"A child's learning is the funtion more of the characteristics of his classmates than those of the teacher." James Coleman, 1972

Thursday, February 08, 2007

The Hard Racism of Impossible Testing Demands

It is clear that educators of conscience can no longer support the implacable racism that exudes from NCLB's impossible testing targets. From Loudoun County and Thursday's Leesburg Today:
The Loudoun School Board is debating whether to fall in line with their elected counterparts from other localities or with the U.S. Department of Education in a battle over testing requirements mandated by the federal No Child Left Behind law.

School boards from around the state-Fairfax, Harrisonburg, Frederick and Prince William, among others-have drafted virtually identical resolutions indicating they plan to defy the Bush administration and Secretary of Education Margaret Spellings concerning testing requirements for students with limited English proficiency.

Loudoun County, if the school board passes a resolution as recommended by its staff, would continue to use a test called the Stanford English Language Proficiency test, in place of grade level tests required by NCLB to measure progress. That test, which has been used in Virginia as a proxy test in recent years, was determined to not meet NCLB requirements in the areas of technical quality and alignment, according to a letter from Spellings to U.S. Sen. John Warner (R-VA), who along with the rest of the state's U.S. congressional delegation wrote to Spellings requesting an extension of the language proficiency test.

"Virginia is the only state still requesting to use an inappropriate and unapproved assessment for LEP students," Spellings wrote.

The topic came up for the first time in public Tuesday night when Sharon Ackerman, the assistant superintendent of Instruction for Loudoun, pitched a resolution that would join Fairfax and others, but defy the U.S. Department of Education. Neither choice, according to school board members, is a good one.

If the school board decides to continue to use the SELP test for lower-level limited English proficient students, then particular schools would be in danger of failing to make Adequate Yearly Progress because 95 percent of the schools' population must take the approved test. But if the school board chooses to test the students on grade-level material, they feel the students would fail, which also would bring down standardized test scores and, in turn, more schools would fail to make the yearly progress standards.

"I've got to say, it's kind of damned if you do and damned if you don't," said Committee Chairman J. Warren Geurin (Sterling). "If we don't test them we are going to fail for lack of participation. I think I would rather know which schools haven't been able to be successful in reaching grade level than I would fly in the face of requirement of participation."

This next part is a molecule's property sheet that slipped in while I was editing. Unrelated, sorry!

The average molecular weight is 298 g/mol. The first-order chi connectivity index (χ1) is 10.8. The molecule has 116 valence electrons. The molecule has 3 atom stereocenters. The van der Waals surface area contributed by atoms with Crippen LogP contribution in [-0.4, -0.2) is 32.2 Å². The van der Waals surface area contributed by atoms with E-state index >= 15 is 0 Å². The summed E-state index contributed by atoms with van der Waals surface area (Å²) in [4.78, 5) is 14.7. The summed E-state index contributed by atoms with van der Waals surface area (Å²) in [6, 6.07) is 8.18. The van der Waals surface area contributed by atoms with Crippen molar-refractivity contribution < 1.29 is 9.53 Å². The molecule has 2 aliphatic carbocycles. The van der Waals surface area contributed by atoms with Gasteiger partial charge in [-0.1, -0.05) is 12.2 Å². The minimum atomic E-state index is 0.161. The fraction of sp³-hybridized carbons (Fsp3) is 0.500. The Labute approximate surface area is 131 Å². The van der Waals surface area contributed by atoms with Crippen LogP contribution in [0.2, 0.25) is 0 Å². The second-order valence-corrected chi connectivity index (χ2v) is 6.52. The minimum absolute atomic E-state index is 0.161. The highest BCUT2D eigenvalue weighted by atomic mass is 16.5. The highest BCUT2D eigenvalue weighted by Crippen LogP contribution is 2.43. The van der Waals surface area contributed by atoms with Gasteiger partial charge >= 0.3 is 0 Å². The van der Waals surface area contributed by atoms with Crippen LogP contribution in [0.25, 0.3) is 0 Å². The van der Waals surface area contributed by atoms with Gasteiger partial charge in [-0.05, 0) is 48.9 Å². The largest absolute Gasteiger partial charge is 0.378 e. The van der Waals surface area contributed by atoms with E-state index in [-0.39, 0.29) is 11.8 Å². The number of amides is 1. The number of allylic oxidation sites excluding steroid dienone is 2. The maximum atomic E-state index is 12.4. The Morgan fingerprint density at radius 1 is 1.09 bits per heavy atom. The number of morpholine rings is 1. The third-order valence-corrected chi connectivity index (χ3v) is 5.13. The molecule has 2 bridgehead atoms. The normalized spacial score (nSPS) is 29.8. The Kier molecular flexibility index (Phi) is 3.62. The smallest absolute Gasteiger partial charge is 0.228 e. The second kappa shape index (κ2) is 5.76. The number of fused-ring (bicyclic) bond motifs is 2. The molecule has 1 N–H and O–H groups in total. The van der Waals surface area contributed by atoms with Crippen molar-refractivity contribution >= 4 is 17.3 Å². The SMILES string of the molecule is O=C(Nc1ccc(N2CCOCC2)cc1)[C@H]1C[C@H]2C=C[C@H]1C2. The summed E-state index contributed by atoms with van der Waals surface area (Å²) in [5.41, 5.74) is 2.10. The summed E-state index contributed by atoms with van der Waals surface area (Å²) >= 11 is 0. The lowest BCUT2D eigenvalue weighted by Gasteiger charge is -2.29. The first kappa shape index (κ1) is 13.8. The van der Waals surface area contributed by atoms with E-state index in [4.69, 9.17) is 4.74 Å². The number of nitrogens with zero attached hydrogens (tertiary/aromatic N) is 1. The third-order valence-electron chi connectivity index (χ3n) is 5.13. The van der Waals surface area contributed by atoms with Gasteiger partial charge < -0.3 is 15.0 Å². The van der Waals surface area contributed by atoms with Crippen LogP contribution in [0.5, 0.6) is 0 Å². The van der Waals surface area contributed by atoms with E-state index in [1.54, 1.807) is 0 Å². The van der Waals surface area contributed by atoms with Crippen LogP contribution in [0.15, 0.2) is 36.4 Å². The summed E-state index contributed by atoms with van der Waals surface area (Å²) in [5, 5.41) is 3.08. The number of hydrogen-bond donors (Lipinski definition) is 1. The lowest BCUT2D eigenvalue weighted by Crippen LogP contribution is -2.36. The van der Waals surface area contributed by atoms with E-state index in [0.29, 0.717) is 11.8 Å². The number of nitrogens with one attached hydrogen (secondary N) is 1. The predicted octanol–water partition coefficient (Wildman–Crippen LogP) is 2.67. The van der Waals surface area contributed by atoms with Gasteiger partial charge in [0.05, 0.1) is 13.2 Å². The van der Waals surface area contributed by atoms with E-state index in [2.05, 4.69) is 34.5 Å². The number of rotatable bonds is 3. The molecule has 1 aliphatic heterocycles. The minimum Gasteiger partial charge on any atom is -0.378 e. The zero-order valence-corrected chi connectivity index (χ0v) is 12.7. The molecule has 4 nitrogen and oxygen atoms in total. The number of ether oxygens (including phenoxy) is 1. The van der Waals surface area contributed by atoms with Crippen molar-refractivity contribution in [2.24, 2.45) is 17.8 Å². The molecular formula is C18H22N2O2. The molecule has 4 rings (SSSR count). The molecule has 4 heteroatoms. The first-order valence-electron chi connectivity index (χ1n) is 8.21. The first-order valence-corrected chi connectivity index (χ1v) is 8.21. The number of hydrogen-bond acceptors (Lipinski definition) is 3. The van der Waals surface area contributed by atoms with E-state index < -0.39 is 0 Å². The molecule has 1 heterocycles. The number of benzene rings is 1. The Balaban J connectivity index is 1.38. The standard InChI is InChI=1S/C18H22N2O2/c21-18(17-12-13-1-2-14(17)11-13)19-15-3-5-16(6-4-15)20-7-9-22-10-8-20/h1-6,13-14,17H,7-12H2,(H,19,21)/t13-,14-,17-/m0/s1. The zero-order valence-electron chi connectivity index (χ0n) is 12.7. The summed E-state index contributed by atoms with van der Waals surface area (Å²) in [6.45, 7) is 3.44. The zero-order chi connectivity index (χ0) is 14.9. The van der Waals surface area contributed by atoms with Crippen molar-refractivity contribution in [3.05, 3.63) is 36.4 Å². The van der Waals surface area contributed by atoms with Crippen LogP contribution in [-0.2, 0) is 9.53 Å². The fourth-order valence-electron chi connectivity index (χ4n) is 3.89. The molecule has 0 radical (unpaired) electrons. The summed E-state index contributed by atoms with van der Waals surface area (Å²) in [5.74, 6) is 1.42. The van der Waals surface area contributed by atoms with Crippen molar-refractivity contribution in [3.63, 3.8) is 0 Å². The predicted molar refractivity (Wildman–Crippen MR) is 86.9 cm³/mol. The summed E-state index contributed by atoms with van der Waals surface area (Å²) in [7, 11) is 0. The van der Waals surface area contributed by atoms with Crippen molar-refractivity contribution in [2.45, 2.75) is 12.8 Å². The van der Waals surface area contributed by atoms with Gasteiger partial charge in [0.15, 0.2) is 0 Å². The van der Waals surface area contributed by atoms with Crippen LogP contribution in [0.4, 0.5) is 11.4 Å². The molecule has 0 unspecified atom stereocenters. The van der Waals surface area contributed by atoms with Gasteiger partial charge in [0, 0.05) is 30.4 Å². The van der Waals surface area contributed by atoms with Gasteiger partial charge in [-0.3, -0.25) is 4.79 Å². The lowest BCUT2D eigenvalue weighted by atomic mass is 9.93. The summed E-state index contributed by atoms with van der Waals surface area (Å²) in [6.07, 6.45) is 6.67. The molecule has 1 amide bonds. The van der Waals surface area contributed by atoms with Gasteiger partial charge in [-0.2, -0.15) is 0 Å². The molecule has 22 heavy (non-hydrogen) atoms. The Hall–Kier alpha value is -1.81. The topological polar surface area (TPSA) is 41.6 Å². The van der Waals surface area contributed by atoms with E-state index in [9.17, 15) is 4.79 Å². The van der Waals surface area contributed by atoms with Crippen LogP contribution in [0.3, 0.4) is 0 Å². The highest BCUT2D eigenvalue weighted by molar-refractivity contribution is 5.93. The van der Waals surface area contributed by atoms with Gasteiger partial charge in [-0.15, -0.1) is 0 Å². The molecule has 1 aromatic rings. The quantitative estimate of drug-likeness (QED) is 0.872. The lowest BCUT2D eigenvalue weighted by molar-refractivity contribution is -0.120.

Geurin introduced his own resolution to panel members, but as discussion stretched on, the committee did not vote on any course of action.

In a letter, Spellings stated that Virginia school districts need to meet the "Standards Clause" of the No Child act, essentially requiring those students with limited English skills to take and pass grade level tests. Level 1 and 2 LEP students have in some cases been in this country for just over one year, and Ackerman argued Tuesday those students aren't ready to take, understand or pass grade-level tests. In Loudoun, according to school staff, there are about 4,000 LEP students, and, of those, around 260 are in Level 1 or 2.

Blue Ridge District representative Priscilla Godfrey questioned Geurin's move to consider a resolution that supports the No Child Left Behind Act.

"You'd rather be seen to be in compliance with the law, even though the children can't pass. We let them fail, we let the schools fail," Godfrey said. "We'd have the participation factor taken care of but the success rate would plummet. Is that what you are proposing?"

In an opinion published in The Washington Post, Spellings said the Standards Clause is a key tool to combat "the soft bigotry of low expectations."

Ackerman said the school administration's position is "basic fairness to students."

"We haven't been instructing them at grade-level content," she said. "To give them the ]Standards of Learning] test we are going to see a lot more failures than we would if we used the [SELP test]. This is not as defiance but what is appropriate for students. We don't as a matter of routine ask students to do things for which we haven't prepared them."

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